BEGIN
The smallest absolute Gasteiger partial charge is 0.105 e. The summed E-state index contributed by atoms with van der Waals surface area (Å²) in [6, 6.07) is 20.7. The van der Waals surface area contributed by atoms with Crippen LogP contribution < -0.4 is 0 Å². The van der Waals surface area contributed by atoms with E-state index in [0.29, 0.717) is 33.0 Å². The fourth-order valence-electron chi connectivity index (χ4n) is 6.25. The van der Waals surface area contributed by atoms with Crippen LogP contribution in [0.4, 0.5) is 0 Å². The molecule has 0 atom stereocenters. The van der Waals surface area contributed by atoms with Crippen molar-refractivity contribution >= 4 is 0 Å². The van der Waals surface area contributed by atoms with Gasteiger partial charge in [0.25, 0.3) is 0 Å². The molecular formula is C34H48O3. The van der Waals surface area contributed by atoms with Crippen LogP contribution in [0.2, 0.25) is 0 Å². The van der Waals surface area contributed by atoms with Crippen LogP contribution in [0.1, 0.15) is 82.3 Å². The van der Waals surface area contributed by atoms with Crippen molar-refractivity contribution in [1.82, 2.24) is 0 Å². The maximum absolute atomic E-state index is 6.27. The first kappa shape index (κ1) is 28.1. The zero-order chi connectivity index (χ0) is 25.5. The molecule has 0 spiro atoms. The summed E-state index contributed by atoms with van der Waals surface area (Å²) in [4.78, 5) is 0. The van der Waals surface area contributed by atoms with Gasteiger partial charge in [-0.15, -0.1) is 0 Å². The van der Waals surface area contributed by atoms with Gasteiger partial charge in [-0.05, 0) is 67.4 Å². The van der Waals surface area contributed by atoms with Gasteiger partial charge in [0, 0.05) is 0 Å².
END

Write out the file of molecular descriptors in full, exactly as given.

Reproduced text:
The smallest absolute Gasteiger partial charge is 0.105 e. The summed E-state index contributed by atoms with van der Waals surface area (Å²) in [6, 6.07) is 20.7. The van der Waals surface area contributed by atoms with Crippen LogP contribution < -0.4 is 0 Å². The van der Waals surface area contributed by atoms with E-state index in [0.29, 0.717) is 33.0 Å². The fourth-order valence-electron chi connectivity index (χ4n) is 6.25. The van der Waals surface area contributed by atoms with Crippen LogP contribution in [0.4, 0.5) is 0 Å². The molecule has 0 atom stereocenters. The van der Waals surface area contributed by atoms with Crippen molar-refractivity contribution >= 4 is 0 Å². The van der Waals surface area contributed by atoms with Gasteiger partial charge in [0.25, 0.3) is 0 Å². The molecular formula is C34H48O3. The van der Waals surface area contributed by atoms with Crippen LogP contribution in [0.2, 0.25) is 0 Å². The van der Waals surface area contributed by atoms with Crippen LogP contribution in [0.1, 0.15) is 82.3 Å². The van der Waals surface area contributed by atoms with Crippen molar-refractivity contribution in [1.82, 2.24) is 0 Å². The maximum absolute atomic E-state index is 6.27. The first kappa shape index (κ1) is 28.1. The zero-order chi connectivity index (χ0) is 25.5. The molecule has 0 spiro atoms. The summed E-state index contributed by atoms with van der Waals surface area (Å²) in [4.78, 5) is 0. The van der Waals surface area contributed by atoms with Gasteiger partial charge in [-0.15, -0.1) is 0 Å². The van der Waals surface area contributed by atoms with Gasteiger partial charge in [-0.05, 0) is 67.4 Å². The van der Waals surface area contributed by atoms with Gasteiger partial charge in [0, 0.05) is 0 Å².